A couple years ago, my son gave me a cookbook. We’d been out shopping and had seen it a couple times. He knew I wanted it. It was one of those times when you buy the gift so they can give it to you. In truth, you’re doing something for them.

Hardbound and illustrated by Ralph Steadman, longtime collaborator of Hunter Thompson, it was a really cool book to have around. And, it used to evoke joyful memories for me, until a couple days ago.

“Appetites” was written by Anthony Bourdain. Now, it just reminds me of suicide. More precisely, it reminds me of the deep and profound sadness that selfishness can engender.

I’ve experienced many suicides in my life. Friends, extended family members, co-workers, you name it. One hand isn’t enough to count them all. There have been more than I care to remember. And, if I include those who have perished due to overdoses and chronic alcoholism, I’d need all my fingers and toes and a couple friends to count them all.

Most of those who were close to me were too young to understand that their problems were nowhere near as insurmountable as they must have seemed at the time. They were just kids who were suffering, who didn’t know what else to do. These all hurt, but they never angered me.

I was treated for alcoholism in 1996 and I’ve maintained abstinence since then. I’ve suffered from depression. I’ve grieved many losses. I’ve struggled with issues around trauma and codependency.

At times in my life I had thoughts that I might want to die. Suicide has crossed my mind and I have even pondered how I might do it. Then I thought about the people who love me, and how badly it would hurt them if I was to take my own life. It wasn’t really an option. If it ever was, it ceased being one the day I became a father. I could never curse my son with that.

My best friend from childhood put a gun in his mouth and pulled the trigger on the first day of our senior year in high school. He had gotten into a lot of trouble and the consequences he experienced were going to prevent him from being a part of that senior class.

“There was a strange and morose hysteria among his family members that seemed detached from reality.”

I will never forget how his mom latched onto me in the most extreme of sadnesses when I appeared at their front door the following day. I held her in my arms as she sobbed uncontrollably. I felt so terrible for her. There was a strange and morose hysteria among his family members that seemed somewhat detached from reality. Now, I know their psyches were in self-preservation mode, protecting them from experiencing their distress at full magnitude. It would have been too great to survive.

I responded similarly. I completely lost it at his funeral. Other than that, I was pretty numb to it. But, I have carried that sadness with me all these years. It comes up in times like these when two luminaries take their own lives in one week.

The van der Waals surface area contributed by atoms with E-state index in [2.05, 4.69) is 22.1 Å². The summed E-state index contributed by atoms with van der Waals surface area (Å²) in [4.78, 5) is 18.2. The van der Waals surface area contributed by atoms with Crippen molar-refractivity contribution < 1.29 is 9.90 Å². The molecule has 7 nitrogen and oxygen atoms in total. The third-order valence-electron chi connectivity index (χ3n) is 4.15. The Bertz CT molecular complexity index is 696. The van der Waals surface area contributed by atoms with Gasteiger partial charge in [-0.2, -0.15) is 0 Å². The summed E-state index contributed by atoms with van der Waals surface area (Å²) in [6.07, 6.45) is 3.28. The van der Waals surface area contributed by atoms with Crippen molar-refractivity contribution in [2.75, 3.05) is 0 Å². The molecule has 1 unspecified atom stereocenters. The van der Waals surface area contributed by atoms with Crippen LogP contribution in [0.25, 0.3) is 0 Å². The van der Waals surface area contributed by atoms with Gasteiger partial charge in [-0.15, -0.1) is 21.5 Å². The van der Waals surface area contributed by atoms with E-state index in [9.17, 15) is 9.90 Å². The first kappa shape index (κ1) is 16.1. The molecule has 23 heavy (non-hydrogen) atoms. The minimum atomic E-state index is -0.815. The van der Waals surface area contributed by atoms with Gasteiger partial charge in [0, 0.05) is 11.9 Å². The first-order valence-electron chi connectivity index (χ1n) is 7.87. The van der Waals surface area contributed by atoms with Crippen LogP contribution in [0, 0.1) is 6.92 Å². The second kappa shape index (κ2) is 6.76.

Being a guy, I was sad to hear about Kate Spade, but I felt no sort of connection to who she was or what she represented. I admired her success. Anthony Bourdain, on the other hand, I held in high regard. He was funny. He was smart. His taste in clothes was similar to mine. He seemed to experience life as fully as I would like to. At least in some ways, I thought I wanted to be more like him. He struck me as someone who was unapologetically himself.

It’s safe to say I’ve spent more time in therapy than the typical person. For the most part, I embrace it. It’s important to me that I continually improve as a human being. I figure I’ll take all the help I can get.

But, sometimes I feel silly. The voice in my head can be sharply critical. It admonishes me for still struggling with things that did and didn’t happen in my childhood. It tells me I should feel humiliated for not having gotten past certain things yet. I feel pretty lame about it all sometimes, like I’m being a baby. But, I gladly accept all of this neuroticism. It’s a lot better than swallowing a bullet.

Anthony Bourdain smeared his name across his daughter’s heart with feces. The last thing he gave that little girl was a fundamental need that will go forever unmet. My heart aches for her – not him.

Scrolling through Instagram the past couple days, I’ve seen a number of posts about his death. Most of them underscored the importance of awareness and prevention of suicide and depression. But, there was one that resonated with me and it was much different than all the others. In her story, a young woman typed the following. “You know what, Anthony Bourdain? Fuck you.” She repeated herself to show her sincerity. “Seriously. Fuck you.”

It’s different when you’re a kid, and you don’t really know what you’re doing. You were a dad, Anthony Bourdain. You should have gotten help.

So, fuck you, Anthony Bourdain. Fuck your perfectly-weathered designer jeans. Fuck your black t-shirts and your linen button-downs. Fuck your Persol sunglasses. Fuck your desert boots. Fuck you. And, fuck your stupid cookbook.

Tom Gentry is a writer and a state and internationally-certified addiction counselor, living in West Palm Beach, Florida. He produces and hosts The Path to Authenticity. He has spent more than 20 years working with people and families affected by addiction. Tom helps men navigate the terrain between early stages of abstinence and long-term recovery. He facilitates groups, focusing on relationships, codependency issues, and the transition into manhood. Tom, himself, found recovery as a young adult and is grateful to be breaking the cycle of alcoholism in his family, from which it has suffered for generations.